Eagle Eye Ministries, an outreach to young adult Catholics, founded by the Community of St. John, will conduct an Alaskan Summer Institute from July 11-21, beginning with a four-day hike along the famed Crow Pass Trail. The anticipated 20 participants, who range in age from 20 to 35, will spend the remainder of the Institute at Holy Family Retreat Center, taking classes in theology and philosophy, celebrating Mass, in prayer and adoration, and much more. The schedule and rhythm of these days follow those of the St. John Community.
The ministry, founded in 2003, states on its website that it “endeavors to form, unite and inspire young Catholics for the new evangelization by deepening their relationship with Jesus Christ through prayer, study, culture and community.” The Alaska experience is one of several it offers throughout the year to both teens and young adults. The theme chosen for this year is “All in a Day’s Work: Seeing Work From God’s Perspective.”
Michael Larson, one of two ministry volunteers who will join with a priest and brother from the Community of St. John on this summer adventure, said Eagle Eye Ministries, “brings young adults closer to Christ in seeking in nature a path to define Christ.”
Ilona Matulaitis, who has been working with Larson on this year’s Alaskan offering, said the wilderness setting is key to creating a sense of community among participants.
Larson and Matulaitis, having participated in several past institutes, are leading this year’s event for the first time. They are filling the hiking boots (so to speak) of David and Rachel Andrews, a local couple who are expecting their second child.
Matulaitis said she and Larson are following the successful format of the past and are grateful to have the Andrews as a resource. While the two focus more on the details of the actual hikes, the pastoral team develops the presentations on theology and philosophy that will make up the second half of the Institute.
Their past experiences with Eagle Eye have had a profound impact on the new leaders. Larson said that he didn’t think he would be a practicing Catholic without it. His conversion to the Catholic faith was a result of his participation in a Summer Institute in Alaska in 2015. The next logical step of that spiritual renewal was a desire to help facilitate it for others, he said.
For Matulaitis, Eagle Eye was the result of her search after college for a young adult community for “people searching to go deeper,” she said. Her 2017 adventure kindled a desire to learn more about Catholic philosophy and theology.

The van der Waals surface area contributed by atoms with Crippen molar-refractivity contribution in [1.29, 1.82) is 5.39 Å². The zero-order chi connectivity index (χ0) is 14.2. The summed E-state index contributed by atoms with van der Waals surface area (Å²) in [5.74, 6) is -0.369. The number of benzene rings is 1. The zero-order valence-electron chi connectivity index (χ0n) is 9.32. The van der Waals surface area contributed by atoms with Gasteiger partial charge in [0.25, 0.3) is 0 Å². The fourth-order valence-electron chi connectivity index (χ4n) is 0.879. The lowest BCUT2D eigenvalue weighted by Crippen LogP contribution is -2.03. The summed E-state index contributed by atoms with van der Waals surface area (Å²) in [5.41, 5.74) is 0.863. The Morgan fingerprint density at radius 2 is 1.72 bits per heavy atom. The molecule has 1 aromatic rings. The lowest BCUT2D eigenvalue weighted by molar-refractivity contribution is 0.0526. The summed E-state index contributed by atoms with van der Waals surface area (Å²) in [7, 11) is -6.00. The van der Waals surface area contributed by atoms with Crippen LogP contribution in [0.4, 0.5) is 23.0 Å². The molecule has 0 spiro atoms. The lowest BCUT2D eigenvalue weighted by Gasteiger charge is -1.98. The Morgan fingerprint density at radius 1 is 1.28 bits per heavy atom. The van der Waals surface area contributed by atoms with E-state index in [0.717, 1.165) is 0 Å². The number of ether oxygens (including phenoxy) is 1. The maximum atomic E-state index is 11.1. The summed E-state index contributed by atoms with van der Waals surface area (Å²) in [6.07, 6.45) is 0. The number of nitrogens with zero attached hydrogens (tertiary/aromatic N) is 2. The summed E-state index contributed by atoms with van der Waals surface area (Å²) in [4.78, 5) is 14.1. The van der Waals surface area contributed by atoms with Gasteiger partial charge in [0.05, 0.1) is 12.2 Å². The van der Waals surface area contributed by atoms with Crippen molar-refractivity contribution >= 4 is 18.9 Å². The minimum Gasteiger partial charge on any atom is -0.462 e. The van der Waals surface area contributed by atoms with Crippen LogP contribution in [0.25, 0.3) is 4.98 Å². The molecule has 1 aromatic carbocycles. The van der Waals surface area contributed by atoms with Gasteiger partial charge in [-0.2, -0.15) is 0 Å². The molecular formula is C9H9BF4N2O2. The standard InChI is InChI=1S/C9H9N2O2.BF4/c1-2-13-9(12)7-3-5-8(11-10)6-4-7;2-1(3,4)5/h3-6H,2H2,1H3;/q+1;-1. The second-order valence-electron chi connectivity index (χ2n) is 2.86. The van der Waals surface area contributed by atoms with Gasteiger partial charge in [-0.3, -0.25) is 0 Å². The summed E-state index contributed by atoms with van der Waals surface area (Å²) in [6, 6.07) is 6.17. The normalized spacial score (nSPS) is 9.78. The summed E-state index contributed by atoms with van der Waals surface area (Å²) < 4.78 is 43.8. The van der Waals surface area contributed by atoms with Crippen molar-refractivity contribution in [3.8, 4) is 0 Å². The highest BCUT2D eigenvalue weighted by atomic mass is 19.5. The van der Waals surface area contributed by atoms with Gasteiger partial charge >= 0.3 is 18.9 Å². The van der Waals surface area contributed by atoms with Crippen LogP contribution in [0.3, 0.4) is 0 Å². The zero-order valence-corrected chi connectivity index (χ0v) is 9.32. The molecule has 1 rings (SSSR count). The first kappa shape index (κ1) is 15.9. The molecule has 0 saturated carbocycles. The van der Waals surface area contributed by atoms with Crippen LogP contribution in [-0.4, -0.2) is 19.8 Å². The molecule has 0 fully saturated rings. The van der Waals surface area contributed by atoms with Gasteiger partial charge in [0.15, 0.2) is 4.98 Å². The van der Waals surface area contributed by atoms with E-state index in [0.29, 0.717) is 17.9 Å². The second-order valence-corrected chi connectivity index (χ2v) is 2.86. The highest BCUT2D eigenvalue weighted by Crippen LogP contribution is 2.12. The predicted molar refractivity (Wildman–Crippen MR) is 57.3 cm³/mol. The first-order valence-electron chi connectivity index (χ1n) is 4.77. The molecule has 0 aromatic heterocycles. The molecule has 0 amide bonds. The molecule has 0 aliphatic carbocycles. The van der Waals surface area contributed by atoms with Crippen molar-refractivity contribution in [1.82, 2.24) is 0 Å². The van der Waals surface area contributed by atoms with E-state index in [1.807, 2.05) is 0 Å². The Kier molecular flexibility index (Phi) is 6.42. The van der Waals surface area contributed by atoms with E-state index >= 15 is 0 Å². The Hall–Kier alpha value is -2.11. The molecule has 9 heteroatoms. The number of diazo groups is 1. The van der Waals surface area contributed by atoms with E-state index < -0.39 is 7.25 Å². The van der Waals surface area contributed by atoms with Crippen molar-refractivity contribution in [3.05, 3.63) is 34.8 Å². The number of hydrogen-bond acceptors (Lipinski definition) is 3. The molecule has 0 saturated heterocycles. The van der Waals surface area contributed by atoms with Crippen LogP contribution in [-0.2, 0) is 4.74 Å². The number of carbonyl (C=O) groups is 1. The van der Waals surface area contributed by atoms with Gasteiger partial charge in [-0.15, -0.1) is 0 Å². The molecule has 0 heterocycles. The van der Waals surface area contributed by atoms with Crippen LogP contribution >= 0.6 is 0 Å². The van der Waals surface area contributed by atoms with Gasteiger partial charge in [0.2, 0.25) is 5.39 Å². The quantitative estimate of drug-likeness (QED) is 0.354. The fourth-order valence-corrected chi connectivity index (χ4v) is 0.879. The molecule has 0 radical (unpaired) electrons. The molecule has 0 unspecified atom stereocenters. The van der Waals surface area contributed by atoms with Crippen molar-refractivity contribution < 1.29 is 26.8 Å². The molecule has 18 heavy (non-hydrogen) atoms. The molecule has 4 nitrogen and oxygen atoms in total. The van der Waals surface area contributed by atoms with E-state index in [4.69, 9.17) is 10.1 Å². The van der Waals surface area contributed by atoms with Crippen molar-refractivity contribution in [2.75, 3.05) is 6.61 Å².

Eagle Eye often leaves a significant mark on its participants, Matulaitis observed.
“People leave with more clarity about their next steps, as to where God is guiding them,” she said.
Community-building efforts result in new friendships, some of which have been sustained over several years and many miles, Larson added. Some Eagle Eye outings have even resulted in religious vocations, as well as marriages.
For those considering Eagle Eye, Larson pointed out that most participants are likely to be from the Lower 48, though Alaskans are encouraged and welcomed to join. Prior wilderness experience is not necessary, though the ability to carry a 40-pound pack while walking on uneven terrain is required. Larson noted there have been participants who have never camped outdoors prior to Eagle Eye.
The adventure begins with an introduction to Catholic theology and spirituality, followed by a day hike to Flattop. The group will then traverse the Crow Pass Trail — part of the historic Iditarod trail — a 24-mile excursion, over four days. Returning to Anchorage, attendees will stay at Holy Spirit Retreat House, where they will have opportunities to deepen their spiritual practices, continue to grow as a community and learn more about their faith.
In addition to Eagle Eye, Brother John, of the Community of St. John, will give a one-hour public talk at St. Patrick Church in Anchorage, following the 5:30 p.m. Mass on Wednesday, July 10. His presentation will expand on the theme chosen by Eagle Eye Ministries for this year’s many activities. The lecture is free and open to all.
For more information or to register for the upcoming Eagle Eye Institute, go online to eagleeyeministries.org/summer-institutes